In addition to being populated by dancing skeletons and severed heads, the artwork of Daniel Martin Diaz contains a surprisingly voodoo-esque appeal, imagery that reaches several centuries back and incorporates contemporary steampunk that could be classified as dreampunk.
Inspired by Byzantine iconography, alchemical sketches, 16th-century anatomical engravings, votive offerings, and retablos (Mexican folk paintings with religious themes), the Tucson-based artist is also strangely illuminated by ironic, macabre humor. Latin texts included in many of his works lend an anachronistic flavor that emphasize an ominous atmosphere of the arcane and esoteric. Using oil on wood, graphite, and linoleum, Diazs paintings glow with a numinous quality, managing to be both warm and foreboding, the way some dreams appear in ones groggy memory on first waking. For example, themes of suffering, mortality, and dread combine with visions of the afterlife -- spiritual beings stand facing the viewer amid strange symbols with inscrutable, non-narrative resonance.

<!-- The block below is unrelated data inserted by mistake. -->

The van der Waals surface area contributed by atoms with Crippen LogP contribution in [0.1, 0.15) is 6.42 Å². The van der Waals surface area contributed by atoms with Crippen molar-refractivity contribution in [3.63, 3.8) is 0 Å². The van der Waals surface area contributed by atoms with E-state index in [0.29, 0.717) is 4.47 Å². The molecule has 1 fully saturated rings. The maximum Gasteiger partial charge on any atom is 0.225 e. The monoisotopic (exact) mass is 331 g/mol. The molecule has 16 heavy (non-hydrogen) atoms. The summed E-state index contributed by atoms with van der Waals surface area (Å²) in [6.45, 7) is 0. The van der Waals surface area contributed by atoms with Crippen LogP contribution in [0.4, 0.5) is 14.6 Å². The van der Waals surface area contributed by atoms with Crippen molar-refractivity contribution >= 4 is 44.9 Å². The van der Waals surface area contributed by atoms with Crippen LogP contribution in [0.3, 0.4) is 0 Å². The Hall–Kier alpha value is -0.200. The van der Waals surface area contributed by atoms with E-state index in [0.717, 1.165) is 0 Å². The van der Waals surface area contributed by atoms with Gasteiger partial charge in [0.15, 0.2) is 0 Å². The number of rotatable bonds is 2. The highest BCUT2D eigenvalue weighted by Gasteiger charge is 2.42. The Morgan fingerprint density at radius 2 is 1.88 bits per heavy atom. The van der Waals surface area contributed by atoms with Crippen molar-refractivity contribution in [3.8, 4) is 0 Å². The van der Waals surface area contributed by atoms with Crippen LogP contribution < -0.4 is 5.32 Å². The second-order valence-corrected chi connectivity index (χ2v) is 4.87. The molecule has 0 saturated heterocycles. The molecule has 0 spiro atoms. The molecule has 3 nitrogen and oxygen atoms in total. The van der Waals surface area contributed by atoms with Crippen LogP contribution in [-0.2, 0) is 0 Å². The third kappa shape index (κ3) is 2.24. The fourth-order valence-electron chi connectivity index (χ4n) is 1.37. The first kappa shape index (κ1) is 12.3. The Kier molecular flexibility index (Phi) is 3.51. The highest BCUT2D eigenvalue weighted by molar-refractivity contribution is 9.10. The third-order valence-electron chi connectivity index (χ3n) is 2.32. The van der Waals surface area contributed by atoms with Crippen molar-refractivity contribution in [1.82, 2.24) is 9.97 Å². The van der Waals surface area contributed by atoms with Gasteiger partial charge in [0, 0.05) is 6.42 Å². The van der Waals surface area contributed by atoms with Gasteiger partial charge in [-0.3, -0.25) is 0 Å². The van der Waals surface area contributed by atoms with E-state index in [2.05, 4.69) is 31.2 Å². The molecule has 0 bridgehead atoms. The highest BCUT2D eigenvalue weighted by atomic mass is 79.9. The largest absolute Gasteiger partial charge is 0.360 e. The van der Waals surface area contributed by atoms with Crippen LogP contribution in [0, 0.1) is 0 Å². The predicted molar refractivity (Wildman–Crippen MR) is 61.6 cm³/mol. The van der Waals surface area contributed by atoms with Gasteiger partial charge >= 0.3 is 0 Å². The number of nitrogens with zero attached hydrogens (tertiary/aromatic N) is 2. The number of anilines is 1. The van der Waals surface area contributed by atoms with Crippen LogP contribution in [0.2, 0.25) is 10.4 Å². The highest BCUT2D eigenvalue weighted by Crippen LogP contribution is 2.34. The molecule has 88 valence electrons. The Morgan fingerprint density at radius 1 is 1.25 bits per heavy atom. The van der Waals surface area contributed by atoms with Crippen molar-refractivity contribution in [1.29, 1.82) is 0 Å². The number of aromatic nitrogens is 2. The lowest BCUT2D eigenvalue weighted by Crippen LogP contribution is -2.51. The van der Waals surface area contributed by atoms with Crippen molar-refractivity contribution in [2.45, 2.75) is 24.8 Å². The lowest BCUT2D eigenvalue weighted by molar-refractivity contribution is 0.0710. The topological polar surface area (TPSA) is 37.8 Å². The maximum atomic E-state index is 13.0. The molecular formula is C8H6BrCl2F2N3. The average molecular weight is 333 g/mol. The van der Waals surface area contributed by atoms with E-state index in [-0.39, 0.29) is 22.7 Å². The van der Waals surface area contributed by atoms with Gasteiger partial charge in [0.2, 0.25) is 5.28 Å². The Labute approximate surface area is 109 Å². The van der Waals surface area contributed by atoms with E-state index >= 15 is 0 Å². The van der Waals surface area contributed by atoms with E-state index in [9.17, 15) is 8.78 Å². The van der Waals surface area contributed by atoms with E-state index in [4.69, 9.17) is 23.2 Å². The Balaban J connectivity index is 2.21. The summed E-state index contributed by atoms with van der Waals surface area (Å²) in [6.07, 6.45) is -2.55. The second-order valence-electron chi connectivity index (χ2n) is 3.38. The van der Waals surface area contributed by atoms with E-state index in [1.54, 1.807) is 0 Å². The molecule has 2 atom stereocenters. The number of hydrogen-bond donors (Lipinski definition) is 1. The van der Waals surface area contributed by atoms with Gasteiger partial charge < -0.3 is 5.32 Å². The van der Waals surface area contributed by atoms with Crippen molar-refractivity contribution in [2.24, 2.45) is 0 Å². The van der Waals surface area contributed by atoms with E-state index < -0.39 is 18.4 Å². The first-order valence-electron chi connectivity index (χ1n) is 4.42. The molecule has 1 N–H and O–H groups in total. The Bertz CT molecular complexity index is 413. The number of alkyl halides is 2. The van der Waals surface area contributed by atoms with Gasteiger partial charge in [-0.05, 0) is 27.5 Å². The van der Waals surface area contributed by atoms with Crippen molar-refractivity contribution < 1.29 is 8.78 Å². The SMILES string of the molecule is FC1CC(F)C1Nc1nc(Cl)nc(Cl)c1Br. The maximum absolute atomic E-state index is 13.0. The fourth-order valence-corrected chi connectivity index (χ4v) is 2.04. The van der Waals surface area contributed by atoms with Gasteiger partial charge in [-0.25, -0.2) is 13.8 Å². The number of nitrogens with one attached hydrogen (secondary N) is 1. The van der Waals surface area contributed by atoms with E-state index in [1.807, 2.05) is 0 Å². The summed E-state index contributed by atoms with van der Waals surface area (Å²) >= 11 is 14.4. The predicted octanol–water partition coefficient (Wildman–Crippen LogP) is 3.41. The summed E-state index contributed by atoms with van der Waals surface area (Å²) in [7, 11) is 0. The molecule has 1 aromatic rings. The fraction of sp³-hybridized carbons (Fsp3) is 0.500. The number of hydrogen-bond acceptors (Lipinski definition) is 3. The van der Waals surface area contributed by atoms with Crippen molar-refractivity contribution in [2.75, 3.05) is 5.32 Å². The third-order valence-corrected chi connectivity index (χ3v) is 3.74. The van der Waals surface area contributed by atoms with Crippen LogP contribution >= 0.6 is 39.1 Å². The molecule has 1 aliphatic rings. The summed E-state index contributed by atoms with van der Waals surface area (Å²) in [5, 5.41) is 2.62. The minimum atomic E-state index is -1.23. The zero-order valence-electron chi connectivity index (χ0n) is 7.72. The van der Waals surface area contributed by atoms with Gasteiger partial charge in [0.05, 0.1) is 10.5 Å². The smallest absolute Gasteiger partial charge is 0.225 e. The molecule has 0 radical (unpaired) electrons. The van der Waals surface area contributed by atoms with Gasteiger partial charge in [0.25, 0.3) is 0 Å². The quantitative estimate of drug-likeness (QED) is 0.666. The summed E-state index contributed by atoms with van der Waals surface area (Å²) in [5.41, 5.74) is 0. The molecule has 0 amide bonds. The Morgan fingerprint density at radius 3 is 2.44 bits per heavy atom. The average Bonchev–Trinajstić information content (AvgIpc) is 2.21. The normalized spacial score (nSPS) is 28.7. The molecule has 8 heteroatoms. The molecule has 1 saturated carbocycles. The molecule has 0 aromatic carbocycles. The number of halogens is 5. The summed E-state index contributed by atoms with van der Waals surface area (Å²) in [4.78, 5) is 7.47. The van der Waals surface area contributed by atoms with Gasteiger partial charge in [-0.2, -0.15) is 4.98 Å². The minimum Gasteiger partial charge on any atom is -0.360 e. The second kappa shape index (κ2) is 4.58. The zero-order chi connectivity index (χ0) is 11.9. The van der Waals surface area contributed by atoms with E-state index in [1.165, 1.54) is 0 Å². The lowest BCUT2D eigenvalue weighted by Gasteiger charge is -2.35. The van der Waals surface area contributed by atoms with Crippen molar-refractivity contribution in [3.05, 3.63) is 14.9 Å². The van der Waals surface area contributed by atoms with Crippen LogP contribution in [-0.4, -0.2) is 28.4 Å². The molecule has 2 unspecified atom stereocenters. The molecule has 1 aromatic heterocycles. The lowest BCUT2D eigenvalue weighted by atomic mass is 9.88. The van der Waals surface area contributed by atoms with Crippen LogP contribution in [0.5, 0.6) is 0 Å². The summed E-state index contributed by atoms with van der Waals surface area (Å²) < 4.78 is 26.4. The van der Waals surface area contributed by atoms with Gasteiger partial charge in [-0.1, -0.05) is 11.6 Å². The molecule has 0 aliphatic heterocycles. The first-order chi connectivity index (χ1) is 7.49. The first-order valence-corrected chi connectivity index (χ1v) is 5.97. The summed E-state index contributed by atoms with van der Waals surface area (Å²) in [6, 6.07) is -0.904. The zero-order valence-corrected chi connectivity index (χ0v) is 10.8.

Diaz, who's had commissions from Rolling Stone, PBS, and Atlantic Records, among many others, avoids the potential for pretense, conjuring a part-playful otherworld.